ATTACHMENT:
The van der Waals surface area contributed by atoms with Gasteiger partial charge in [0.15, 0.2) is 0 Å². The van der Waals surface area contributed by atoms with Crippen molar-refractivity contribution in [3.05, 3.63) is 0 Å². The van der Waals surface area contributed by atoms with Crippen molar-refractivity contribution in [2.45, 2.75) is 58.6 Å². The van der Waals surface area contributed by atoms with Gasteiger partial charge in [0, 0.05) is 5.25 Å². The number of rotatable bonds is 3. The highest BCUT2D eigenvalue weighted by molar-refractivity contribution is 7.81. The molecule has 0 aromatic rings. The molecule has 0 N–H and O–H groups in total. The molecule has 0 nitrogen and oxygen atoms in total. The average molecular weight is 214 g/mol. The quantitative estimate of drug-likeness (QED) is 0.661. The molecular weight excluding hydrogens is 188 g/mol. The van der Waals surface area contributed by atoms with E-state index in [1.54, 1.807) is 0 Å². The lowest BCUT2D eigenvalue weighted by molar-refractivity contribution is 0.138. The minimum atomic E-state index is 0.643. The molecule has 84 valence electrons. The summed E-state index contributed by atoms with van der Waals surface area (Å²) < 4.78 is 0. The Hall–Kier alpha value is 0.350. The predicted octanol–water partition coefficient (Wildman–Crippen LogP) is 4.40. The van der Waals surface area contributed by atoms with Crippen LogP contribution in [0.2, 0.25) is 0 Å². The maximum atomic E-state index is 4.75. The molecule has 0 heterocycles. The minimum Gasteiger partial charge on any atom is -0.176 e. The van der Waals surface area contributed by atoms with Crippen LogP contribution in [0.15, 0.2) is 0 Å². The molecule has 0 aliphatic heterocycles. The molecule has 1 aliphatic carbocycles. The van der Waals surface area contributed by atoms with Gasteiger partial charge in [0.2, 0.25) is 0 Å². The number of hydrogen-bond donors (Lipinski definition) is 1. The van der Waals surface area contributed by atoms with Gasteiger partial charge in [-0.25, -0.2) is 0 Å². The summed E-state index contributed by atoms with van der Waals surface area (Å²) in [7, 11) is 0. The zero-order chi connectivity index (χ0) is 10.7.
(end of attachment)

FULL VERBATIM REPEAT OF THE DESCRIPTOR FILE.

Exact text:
The van der Waals surface area contributed by atoms with Gasteiger partial charge in [0.15, 0.2) is 0 Å². The van der Waals surface area contributed by atoms with Crippen molar-refractivity contribution in [3.05, 3.63) is 0 Å². The van der Waals surface area contributed by atoms with Crippen molar-refractivity contribution in [2.45, 2.75) is 58.6 Å². The van der Waals surface area contributed by atoms with Gasteiger partial charge in [0, 0.05) is 5.25 Å². The number of rotatable bonds is 3. The highest BCUT2D eigenvalue weighted by molar-refractivity contribution is 7.81. The molecule has 0 aromatic rings. The molecule has 0 N–H and O–H groups in total. The molecule has 0 nitrogen and oxygen atoms in total. The average molecular weight is 214 g/mol. The quantitative estimate of drug-likeness (QED) is 0.661. The molecular weight excluding hydrogens is 188 g/mol. The van der Waals surface area contributed by atoms with E-state index in [1.54, 1.807) is 0 Å². The lowest BCUT2D eigenvalue weighted by molar-refractivity contribution is 0.138. The minimum atomic E-state index is 0.643. The molecule has 84 valence electrons. The summed E-state index contributed by atoms with van der Waals surface area (Å²) < 4.78 is 0. The Hall–Kier alpha value is 0.350. The predicted octanol–water partition coefficient (Wildman–Crippen LogP) is 4.40. The van der Waals surface area contributed by atoms with Crippen LogP contribution in [0.2, 0.25) is 0 Å². The maximum atomic E-state index is 4.75. The molecule has 0 heterocycles. The minimum Gasteiger partial charge on any atom is -0.176 e. The van der Waals surface area contributed by atoms with Crippen LogP contribution in [0.15, 0.2) is 0 Å². The molecule has 0 aliphatic heterocycles. The molecule has 1 aliphatic carbocycles. The van der Waals surface area contributed by atoms with Gasteiger partial charge in [0.2, 0.25) is 0 Å². The number of hydrogen-bond donors (Lipinski definition) is 1. The van der Waals surface area contributed by atoms with Gasteiger partial charge in [-0.25, -0.2) is 0 Å². The summed E-state index contributed by atoms with van der Waals surface area (Å²) in [7, 11) is 0. The zero-order chi connectivity index (χ0) is 10.7.